Without prompts, patients were asked to recall the reason for use—these reasons are listed in table 3. The most common reason stated for magnet use was multiple/inappropriate therapies. Review of the individual patient records revealed that of the 11 who reported magnet use in the setting of multiple or inappropriate shocks, or device malfunction, at least 64% (7 patients) had used their magnets correctly.
No cases of harm related to inappropriate magnet use have come to our attention over this period.
Cross-referencing our patient records against the terms ‘multiple shocks’ and ‘inappropriate shocks’, we identified that 18 (5%) of the patients who responded to our questionnaire had received one or more inappropriate shock. The majority (86%) of these patients had received an ICD for secondary prevention indication. The reasons for the inappropriate shocks are depicted in figure 2. In total, 83% (15/18) of these patients had been issued with a magnet and 47% (7/15) of these patients had been able to correctly use their magnet to suspend therapies.
ICDs are a proven, life-saving treatment for patients at risk of sudden cardiac death.1 ,2 Nevertheless, inappropriate shocks remain one of the major drawbacks of this intervention, and are associated with significant psychological morbidity and reduced survival.3 Improvements to the programming of tachycardia detection, device alert algorithms and home monitoring have all helped to reduce the incidence of inappropriate therapy, but no intervention will completely eliminate the problem; therefore, a means of promptly stopping inappropriate shocks when they occur remains important.
Misdiagnosis of SVT and AF has been shown to be the leading cause of inappropriate shocks4 and in our study, they collectively accounted for 89%. Lead failure is, by comparison, a rare cause of inappropriate therapy and among our patients accounted for only 5.5% of inappropriate shocks. However, when it occurs, lead failure frequently results in inappropriate shocks5 and can have catastrophic consequences for the patient. The rate of lead failure increases according to the age of the lead6 and so despite its low reported incidence, the management of lead failure is an increasingly important issue for our growing population of ICD patients.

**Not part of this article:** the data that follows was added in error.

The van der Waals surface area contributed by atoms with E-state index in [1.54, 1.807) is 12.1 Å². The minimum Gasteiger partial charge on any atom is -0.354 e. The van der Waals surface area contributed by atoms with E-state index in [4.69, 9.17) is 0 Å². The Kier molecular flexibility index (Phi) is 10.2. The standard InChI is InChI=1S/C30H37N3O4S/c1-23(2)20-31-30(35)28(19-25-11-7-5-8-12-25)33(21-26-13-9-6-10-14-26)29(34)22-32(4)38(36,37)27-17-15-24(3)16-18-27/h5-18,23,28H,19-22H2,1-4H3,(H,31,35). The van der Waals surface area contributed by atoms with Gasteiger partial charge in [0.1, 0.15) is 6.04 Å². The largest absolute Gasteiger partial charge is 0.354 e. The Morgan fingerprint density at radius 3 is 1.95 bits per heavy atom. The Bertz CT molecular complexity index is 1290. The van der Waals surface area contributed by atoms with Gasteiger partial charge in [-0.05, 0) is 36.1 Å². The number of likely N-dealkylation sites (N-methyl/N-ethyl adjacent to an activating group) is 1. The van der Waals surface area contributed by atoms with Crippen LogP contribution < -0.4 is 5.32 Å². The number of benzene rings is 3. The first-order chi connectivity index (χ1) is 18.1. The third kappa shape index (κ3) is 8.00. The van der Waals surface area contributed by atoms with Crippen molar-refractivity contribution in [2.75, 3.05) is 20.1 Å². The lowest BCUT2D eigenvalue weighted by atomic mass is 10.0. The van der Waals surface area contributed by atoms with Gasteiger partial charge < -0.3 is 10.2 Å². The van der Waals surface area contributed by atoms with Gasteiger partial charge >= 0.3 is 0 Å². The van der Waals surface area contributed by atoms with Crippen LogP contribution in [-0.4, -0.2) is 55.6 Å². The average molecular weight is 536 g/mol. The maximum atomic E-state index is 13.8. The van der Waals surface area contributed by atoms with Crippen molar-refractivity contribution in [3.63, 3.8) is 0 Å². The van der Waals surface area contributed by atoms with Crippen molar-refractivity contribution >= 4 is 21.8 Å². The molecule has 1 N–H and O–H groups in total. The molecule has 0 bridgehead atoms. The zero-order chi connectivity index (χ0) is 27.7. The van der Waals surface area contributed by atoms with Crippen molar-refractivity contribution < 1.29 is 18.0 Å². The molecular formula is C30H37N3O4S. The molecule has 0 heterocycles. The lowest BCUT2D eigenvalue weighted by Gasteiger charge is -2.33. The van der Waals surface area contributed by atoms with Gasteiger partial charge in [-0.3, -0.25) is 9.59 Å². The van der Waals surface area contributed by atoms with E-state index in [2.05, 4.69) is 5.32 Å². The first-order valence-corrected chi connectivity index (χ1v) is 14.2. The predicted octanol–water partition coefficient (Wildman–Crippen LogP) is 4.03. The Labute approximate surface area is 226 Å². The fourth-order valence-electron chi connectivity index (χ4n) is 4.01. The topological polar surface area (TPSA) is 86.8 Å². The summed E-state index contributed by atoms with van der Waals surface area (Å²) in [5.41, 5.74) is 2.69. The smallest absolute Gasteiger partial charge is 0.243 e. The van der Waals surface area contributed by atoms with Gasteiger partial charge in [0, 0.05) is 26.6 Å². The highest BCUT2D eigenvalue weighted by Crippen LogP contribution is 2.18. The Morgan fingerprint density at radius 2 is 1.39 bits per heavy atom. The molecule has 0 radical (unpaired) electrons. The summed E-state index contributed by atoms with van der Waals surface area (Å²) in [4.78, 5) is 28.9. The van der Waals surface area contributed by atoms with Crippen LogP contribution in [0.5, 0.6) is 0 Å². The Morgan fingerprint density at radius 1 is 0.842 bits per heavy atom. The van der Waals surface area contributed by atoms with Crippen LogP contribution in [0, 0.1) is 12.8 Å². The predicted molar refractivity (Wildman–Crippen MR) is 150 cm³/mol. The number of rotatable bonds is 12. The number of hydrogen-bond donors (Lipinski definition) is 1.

The application of a magnet over an ICD can provide a quick and effective means of suspending inappropriate therapies irrespective of the cause.
ICDs respond to magnet application by deactivating all antitachycardia therapies, which then resume on removal of the magnet. Pacing meanwhile is unaffected.7
In the early years of our service, we became aware that some of our patients who had received inappropriate ICD therapies, had experienced difficulties and lengthy delays accessing magnets to suppress device therapies. We, therefore, elected to issue magnets to all our ICD patients, accompanied by written instructions on their use (see online supplementary appendix 2). This is our first audit of this practice.
We evaluated patient's retention of information with this survey. This appeared reasonable, but could be improved by ensuring all patients receive detailed verbal instructions in addition to an information leaflet when they are issued with their magnet and are also periodically reminded of this information when they attend follow-up.